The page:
Placement of implants - and restorations associated with them - are becoming more and more mainstream. In the past, insurance coverage of implant services was disappointing. Now, implants are a benefit of many plans, with common restrictions being the maximum allowable benefit per person, per year, and replacement once in a five-year period. ADA codes reflect the dual nature of many implant procedures and describe both surgical services and abutment placement.
Endosteal Implants (also known as Endosseous Implants)
Code 06010-Surgical Placement of Implant Body: This new code describes the surgical procedure and placement of the healing cap.
Code 06020-Abutment Placement or Substitution, Endosteal Implant: This new code was designed to facilitate claims-reporting by a dentist, other than the dentist placing the original implant. Abutments may include removal of a healing cap or replacement of the original.
Eposteal Implants (also known as Subperiosteal Implants)
Code 06040-Surgical Placement, Eposteal Implant: This revised code describes a framework of material, designed to fit on the surface of the bone, with permucosal extensions to provide attachment of a prosthesis.
Code 06050-Surgical Placement, Transosteal Implant: This code describes a device with threaded posts, penetrating mandibular superior and inferior cortical bone. Portions of the implant extend through the permucosa to support a prosthesis.
Implant-Supported Connecting Bar
Code 06055-Dental Implant-Supported Connecting Bar: This code is used to describe a connector between abutments, used to stabilize a removable overdenture. It is a separate code for a separate service, not inclusive with the placement of the implants and abutments needed. This code also does not include additional overdenture attachments or connectors, needed for use with the subsequent removable overdenture.
Code 05860-Overdenture-Complete, By Report, is the appropriate code for an implant-supported overdenture. The dentist`s fee should include any additional attachment costs as a part of the overdenture fee, as there are no separate costs for these. (Note: Code 05862-Precision Attachment, By Report, describes each set of male and female components in one precision attachment, used in a partial overdenture. Partial overdentures may require several of these. If the precision attachments are primarily for esthetics, typically no benefit will apply. If the attachments are needed for function, some benefit may apply. A detailed report, describing what type of attachments are being used and why they are needed, is essential. Even with such a report, most insurers will pay for only a standard partial.) If endodontic therapy is required for roots retained to help support a complete overdenture or partial overdenture, such treatment usually is not a benefit.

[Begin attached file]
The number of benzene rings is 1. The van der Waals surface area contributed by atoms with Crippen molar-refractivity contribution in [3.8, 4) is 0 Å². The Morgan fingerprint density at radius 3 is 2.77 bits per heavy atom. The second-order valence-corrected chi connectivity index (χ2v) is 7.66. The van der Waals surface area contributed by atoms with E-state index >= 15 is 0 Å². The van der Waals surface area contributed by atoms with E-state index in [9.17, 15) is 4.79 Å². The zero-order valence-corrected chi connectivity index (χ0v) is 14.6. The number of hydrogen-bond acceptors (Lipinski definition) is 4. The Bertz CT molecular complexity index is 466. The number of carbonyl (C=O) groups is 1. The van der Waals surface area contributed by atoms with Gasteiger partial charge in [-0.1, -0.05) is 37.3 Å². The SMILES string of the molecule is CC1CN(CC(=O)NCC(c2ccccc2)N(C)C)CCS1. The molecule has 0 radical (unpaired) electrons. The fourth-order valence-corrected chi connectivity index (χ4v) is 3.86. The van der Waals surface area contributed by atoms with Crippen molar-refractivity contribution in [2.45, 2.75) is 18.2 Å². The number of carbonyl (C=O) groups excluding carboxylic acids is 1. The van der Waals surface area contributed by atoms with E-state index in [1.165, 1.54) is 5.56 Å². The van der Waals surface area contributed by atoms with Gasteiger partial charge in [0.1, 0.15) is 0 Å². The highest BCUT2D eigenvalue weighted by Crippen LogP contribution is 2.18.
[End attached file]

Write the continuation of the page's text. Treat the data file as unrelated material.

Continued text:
Implant Maintenance and Removal
Code 06080-Implant Maintenance Procedure: This code describes the removal of any prosthetic device and the cleaning of the device and the underlying implant abutments. It essentially is a prophylaxis for implants and includes the general examination of all parts of the implant system. Home-care instructions are considered all-inclusive. If the implant maintenance is done at a separate appointment from a general appointment (i.e., Code 01110-Prophylaxis-Adult or Code 04910-Periodontal Maintenance Procedure), this code should be used when filing for benefits. If the maintenance is done in conjunction with either of these other procedures, a separate benefit is unlikely. Most insurance companies will provide a "cleaning" benefit only twice per year, regardless of the dental necessity. The "cleaning" may be a Code 04910, 01110, or 06080. The 01110 would be a benefit before any applicable deductible, while the other two (Codes 04910 and 06080) would be after the deductible.
Code 06100-Implant Removal, By Report: This is used to describe the surgical removal of any implant. The narrative should include the original date of placement, reasons for implant failure, and treatment performed. Correction of resulting bony defects, following the removal of an implant, should be coded separately.
Dental implants are a covered benefit of many contracts. The patient`s employee-benefits booklet will detail the parameters of the patient`s reimbursable treatment. Even if treatment is considered to be medically/dentally necessary, such treatment is not payable automatically by a plan. If the patient`s contract specifically excludes implant procedures, then all such procedures will be excluded. If a patient`s contract includes prosthetic benefits, with no specific exclusion of implants, some implant reimbursement may be possible. When implants are indicated, they may fall under a "pre-existing condition" clause. While such clauses are not as common as they once were, some plans still require that for a replacement to be covered, at least one of the missing teeth to be replaced must have been lost or removed while the patient was covered by the plan. Patients requiring multiple implants might receive better benefits if the implants are "phase-treated," so the maximum benefit per year is respected, with the patient still receiving the best treatment.
Carol Tekavec, RDH, is the author of two insurance-coding manuals, co-designer of a dental chart, and a national lecturer. Contact her at (800) 548-2164 or at www.steppingstonetosuccess.com.